Smith is also working with the Law Students with Disabilities Coalition to create a ‘Queering Disability’ event “to shed light on the experiences of students with disabilities, queer students, and queer students with disabilities and how we can better support these students,” they said.
Other QLaw programs Smith is engaged in include the group’s mentorship program, which matches QLaw members with queer lawyers in similar fields. The program began last academic year to create a better network of queer lawyers.
“We want to facilitate mentorship, connection, and community with this program and give our students people to look up to and learn from,” said Smith.
Unsurprisingly, said Smith, the obstacles facing LGBTQ+ lawyers are “numerous and emotionally draining,” sometimes making it hard to find enough mentors to participate in the program.
“But given the number of students interested, it looks as though the next generation of lawyers may have more openly queer practitioners,” said Smith.
That’s one reason, QLaw is always working to promote queer visibility on campus and celebrate the queer community.
“By increasing visibility within the classroom, we are slowly able to change the norms for our peers and colleagues,” said Smith. “We hope that as we all move forward into our legal careers, we can take these more supportive norms with us to change the profession as a whole.”
Smith points to QLaw’s work last year in opposing the Women’s Liberation Front’s (WoLF’s) participation in a career recruitment fair at the law school.
“We shed light on this organization’s transphobic policies and practices and pressured the administration to remove them from all law school programming,” said Smith. “Though the administration was not able to remove them, QLaw and other supporting organizations were able to demonstrate that transphobia is not welcome on campus.”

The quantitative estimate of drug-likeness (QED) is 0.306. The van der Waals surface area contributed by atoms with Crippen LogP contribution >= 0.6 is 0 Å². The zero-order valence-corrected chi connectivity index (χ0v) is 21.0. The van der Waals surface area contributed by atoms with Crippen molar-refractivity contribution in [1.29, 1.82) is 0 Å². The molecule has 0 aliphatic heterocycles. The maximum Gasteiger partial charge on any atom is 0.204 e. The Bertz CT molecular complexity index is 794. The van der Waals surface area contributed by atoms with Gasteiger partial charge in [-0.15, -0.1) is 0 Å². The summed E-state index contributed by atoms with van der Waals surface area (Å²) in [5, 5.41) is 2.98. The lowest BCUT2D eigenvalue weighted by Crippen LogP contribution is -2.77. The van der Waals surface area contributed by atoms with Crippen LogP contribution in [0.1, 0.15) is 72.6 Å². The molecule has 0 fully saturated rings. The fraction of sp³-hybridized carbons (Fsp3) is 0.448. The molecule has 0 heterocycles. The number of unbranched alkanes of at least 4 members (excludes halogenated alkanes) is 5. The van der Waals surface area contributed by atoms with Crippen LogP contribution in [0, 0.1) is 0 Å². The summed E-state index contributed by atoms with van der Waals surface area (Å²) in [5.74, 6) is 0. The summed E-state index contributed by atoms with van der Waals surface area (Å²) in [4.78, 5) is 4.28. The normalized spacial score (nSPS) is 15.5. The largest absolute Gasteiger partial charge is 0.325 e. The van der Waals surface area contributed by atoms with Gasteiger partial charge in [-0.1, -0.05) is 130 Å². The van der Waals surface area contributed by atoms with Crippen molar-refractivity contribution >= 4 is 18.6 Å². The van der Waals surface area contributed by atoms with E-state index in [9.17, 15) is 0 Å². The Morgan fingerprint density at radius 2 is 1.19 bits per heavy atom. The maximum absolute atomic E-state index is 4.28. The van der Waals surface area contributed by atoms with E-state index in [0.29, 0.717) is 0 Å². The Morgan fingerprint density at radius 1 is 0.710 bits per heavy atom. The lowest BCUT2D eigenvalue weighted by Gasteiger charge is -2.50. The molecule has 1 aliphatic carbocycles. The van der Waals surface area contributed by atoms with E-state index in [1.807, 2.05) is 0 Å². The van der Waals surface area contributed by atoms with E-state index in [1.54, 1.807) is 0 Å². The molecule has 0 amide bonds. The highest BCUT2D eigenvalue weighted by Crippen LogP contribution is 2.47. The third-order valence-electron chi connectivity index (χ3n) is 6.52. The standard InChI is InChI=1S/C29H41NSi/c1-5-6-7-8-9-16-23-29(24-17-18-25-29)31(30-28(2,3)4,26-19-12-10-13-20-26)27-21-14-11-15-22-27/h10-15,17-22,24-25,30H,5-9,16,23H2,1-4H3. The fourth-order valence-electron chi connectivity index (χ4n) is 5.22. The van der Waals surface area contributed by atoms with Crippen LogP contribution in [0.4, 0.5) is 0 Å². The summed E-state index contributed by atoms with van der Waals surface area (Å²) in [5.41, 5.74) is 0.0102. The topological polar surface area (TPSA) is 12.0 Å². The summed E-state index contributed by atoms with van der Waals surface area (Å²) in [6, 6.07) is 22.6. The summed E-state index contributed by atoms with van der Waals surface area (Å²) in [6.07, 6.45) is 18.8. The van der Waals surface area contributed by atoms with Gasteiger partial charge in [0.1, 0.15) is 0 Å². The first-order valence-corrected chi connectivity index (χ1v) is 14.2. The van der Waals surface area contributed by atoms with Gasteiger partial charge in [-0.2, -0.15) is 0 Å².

“A year ago, we were tackling a highly-funded organization and the law school administration while being law students,” said Smith. “Today, we are celebrating that WoLF did not participate in the recruitment event this year."
A Look Toward the Future
Moving forward, Smith wants to use their law degree as a tool to promote restorative justice practices in the community and legal settings.
“Being a part of restorative justice has shown me the depth, breadth, and complexity of humanity and how a punitive system can’t take all of that into account for either the offender or victim/survivor,” they said. “I want to be the person who shows policymakers and legislators the power of restorative justice and that not only does it have a place in our legal system, but it is also a necessary component for holistic justice.”
For Smith, receiving the Stearns-Shaw scholarship transcends simply lightening their financial burden, “it also validates everything I’ve done to get here.”
“I felt a sense of relief and took it as a sign that I am right where I belong. My work in the law school and the community matters, and to know that the school and its gracious donors are paying attention means the world to me,” they said. “I can only hope to be in the position to donate a similar scholarship some day and give another queer student the affirmation and burden-lightening I have received.”
Submitted by Law School News on February 3, 2022